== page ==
Hi all,

there´s another statement some NGOs ans CS groups have put together in order to send it to the UN HR Council (which is currently meeting) on the PRIS/NSA Case. Support came from "Europan Digital Rights" (BE) and other influential NGOs like Bits of Freedom (NL), Open Rights Group (UK), La Quadrature Du Net (FR) or Knowledge Ecology International.


Personally, I would love to sign it, but I am also interested to read the WMF statement first.

Best, Jan

2013/6/12 James Salsman <jsalsman@gmail.com>

Relatively minimal exposure, to me, does not mean a thousand times
more exposure than we used to have.

I've already posted this to wikimedia-l:

"increasing surveillance ... does not decrease ... criminal
activities. Ironically, ... increased surveillance might ... increase
the number of inmates"
-- http://www.fas.org/sgp/crs/misc/R42937.pdf

There is also the reason from first principles that everyone is guilty
of something if you look hard enough, and federal government employees
are not exempt from mandatory reporting requirements. All of them are
required to be truthful if asked what illegal activities they suspect
in the course of their work, which is a common question for both law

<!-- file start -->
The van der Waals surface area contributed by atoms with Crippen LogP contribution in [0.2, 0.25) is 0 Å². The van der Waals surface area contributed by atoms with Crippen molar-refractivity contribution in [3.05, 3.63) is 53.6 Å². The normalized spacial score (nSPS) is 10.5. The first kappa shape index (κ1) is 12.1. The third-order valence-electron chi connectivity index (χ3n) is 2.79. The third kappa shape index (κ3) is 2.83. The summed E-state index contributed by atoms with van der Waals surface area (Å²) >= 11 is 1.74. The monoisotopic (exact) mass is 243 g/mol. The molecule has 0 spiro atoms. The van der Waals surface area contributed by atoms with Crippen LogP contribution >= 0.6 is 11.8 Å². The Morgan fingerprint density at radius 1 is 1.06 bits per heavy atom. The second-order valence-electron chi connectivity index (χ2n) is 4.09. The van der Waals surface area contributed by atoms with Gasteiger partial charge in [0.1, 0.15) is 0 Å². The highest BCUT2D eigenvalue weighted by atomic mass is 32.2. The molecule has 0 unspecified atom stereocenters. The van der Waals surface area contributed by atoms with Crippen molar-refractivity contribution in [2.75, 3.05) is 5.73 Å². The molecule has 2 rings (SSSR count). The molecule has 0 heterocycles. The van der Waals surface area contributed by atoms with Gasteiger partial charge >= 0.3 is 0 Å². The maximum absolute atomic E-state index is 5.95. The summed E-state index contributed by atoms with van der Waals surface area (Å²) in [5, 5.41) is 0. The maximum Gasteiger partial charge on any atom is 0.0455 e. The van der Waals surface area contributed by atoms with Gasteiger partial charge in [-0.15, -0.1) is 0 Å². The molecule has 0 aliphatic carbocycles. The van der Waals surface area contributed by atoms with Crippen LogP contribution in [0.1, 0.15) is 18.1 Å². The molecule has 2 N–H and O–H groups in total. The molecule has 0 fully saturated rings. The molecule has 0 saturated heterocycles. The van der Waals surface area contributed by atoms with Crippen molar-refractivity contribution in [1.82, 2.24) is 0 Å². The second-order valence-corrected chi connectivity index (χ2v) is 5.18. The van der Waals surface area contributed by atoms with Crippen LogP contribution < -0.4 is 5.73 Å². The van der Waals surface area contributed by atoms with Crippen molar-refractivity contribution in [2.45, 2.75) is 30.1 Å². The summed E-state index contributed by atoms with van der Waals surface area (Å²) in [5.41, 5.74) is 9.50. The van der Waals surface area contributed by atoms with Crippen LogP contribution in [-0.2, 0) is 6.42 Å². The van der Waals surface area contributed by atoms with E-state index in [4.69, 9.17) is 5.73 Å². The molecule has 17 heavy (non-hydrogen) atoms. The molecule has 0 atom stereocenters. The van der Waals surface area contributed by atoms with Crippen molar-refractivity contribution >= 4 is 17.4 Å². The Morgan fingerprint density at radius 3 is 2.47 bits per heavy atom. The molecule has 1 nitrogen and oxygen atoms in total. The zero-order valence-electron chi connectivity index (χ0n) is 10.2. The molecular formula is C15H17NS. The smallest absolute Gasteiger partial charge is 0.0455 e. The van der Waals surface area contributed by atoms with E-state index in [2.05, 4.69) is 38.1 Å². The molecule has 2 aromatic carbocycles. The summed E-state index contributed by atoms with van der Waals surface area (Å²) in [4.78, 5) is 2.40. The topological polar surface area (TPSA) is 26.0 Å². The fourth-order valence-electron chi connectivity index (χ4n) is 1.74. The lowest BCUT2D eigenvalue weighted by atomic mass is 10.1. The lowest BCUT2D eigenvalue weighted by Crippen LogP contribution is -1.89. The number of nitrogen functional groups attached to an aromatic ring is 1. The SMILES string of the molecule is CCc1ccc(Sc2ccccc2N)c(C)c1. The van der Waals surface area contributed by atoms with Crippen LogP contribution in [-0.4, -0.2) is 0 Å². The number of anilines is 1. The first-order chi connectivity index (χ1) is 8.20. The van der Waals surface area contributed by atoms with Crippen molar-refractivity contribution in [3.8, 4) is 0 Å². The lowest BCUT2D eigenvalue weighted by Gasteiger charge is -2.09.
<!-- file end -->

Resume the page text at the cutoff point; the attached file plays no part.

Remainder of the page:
enforcement and intelligence gathering employees, who are charged with
interpretation of the PRISM data.

Can you think of any reasons that increased surveillance would not
lead to increased incarceration?

On Wed, Jun 12, 2013 at 3:14 PM, Liam Wyatt <liamwyatt@gmail.com> wrote:
> On 12 June 2013 16:41, James Salsman <jsalsman@gmail.com> wrote:
>> Liam,
>> Given that 1/1000th sampling of article readers' access logs has
>> recently been increased to complete archival for 30 days, it seems
>> preposterous and misleading to suggest that "we have relatively
>> minimal exposure in the legal/technical sense." Would you please
>> elaborate?
> You're forgetting the crucial word "relatively".
>> I would prefer using banner space to urge a boycott of and individual
>> court actions against the companies who have been acquiescing to the
>> government's data access demands until Congress passes a law
>> abolishing and forbidding the practice of eavesdropping, because of
>> the high rate of incarceration in the US.
> If you would like to gain consensus that Wikimedia projects use the banner
> space to promote a boycott of particular technology companies, then I
> suggest you write a userspace essay to that effect and then try to gain
> consensus on each project. Good luck with that.
>> Do you believe there is a
>> direct causal relationship from the extent of surveillance and the
>> number of criminal convictions involving mandatory minimum sentences
>> in the US?
> I have no idea. Perhaps you could do some research into the matter and
> publish in a criminology journal.
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